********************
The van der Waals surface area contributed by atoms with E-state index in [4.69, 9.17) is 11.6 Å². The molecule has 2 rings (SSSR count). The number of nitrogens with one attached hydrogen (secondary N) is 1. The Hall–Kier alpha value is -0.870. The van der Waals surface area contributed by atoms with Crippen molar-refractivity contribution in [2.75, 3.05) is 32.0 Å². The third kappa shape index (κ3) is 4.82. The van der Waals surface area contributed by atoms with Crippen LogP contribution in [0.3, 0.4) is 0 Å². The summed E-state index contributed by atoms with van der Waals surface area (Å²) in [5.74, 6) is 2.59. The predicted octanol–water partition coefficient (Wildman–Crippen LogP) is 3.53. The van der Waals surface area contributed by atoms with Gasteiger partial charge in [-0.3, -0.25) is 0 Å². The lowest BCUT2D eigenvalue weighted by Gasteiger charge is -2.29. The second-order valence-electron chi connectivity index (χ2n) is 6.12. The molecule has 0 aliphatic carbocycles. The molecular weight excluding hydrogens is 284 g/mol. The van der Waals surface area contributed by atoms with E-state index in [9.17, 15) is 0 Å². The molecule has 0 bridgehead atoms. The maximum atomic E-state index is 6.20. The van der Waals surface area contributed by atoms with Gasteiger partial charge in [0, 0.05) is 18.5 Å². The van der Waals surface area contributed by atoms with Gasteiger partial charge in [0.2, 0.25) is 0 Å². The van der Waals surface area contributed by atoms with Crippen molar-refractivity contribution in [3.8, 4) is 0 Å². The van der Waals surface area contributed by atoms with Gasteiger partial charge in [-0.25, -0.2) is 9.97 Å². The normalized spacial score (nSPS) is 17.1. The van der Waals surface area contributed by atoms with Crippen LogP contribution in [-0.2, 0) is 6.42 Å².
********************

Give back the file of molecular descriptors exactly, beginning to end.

The van der Waals surface area contributed by atoms with E-state index in [4.69, 9.17) is 11.6 Å². The molecule has 2 rings (SSSR count). The number of nitrogens with one attached hydrogen (secondary N) is 1. The Hall–Kier alpha value is -0.870. The van der Waals surface area contributed by atoms with Crippen molar-refractivity contribution in [2.75, 3.05) is 32.0 Å². The third kappa shape index (κ3) is 4.82. The van der Waals surface area contributed by atoms with Crippen LogP contribution in [0.3, 0.4) is 0 Å². The summed E-state index contributed by atoms with van der Waals surface area (Å²) in [5.74, 6) is 2.59. The predicted octanol–water partition coefficient (Wildman–Crippen LogP) is 3.53. The van der Waals surface area contributed by atoms with Gasteiger partial charge in [-0.3, -0.25) is 0 Å². The lowest BCUT2D eigenvalue weighted by Gasteiger charge is -2.29. The second-order valence-electron chi connectivity index (χ2n) is 6.12. The molecule has 0 aliphatic carbocycles. The molecular weight excluding hydrogens is 284 g/mol. The van der Waals surface area contributed by atoms with E-state index in [9.17, 15) is 0 Å². The molecule has 0 bridgehead atoms. The maximum atomic E-state index is 6.20. The van der Waals surface area contributed by atoms with Gasteiger partial charge in [0, 0.05) is 18.5 Å². The van der Waals surface area contributed by atoms with Gasteiger partial charge in [0.2, 0.25) is 0 Å². The van der Waals surface area contributed by atoms with Crippen molar-refractivity contribution in [3.8, 4) is 0 Å². The van der Waals surface area contributed by atoms with Gasteiger partial charge in [-0.25, -0.2) is 9.97 Å². The normalized spacial score (nSPS) is 17.1. The van der Waals surface area contributed by atoms with Crippen LogP contribution in [-0.2, 0) is 6.42 Å².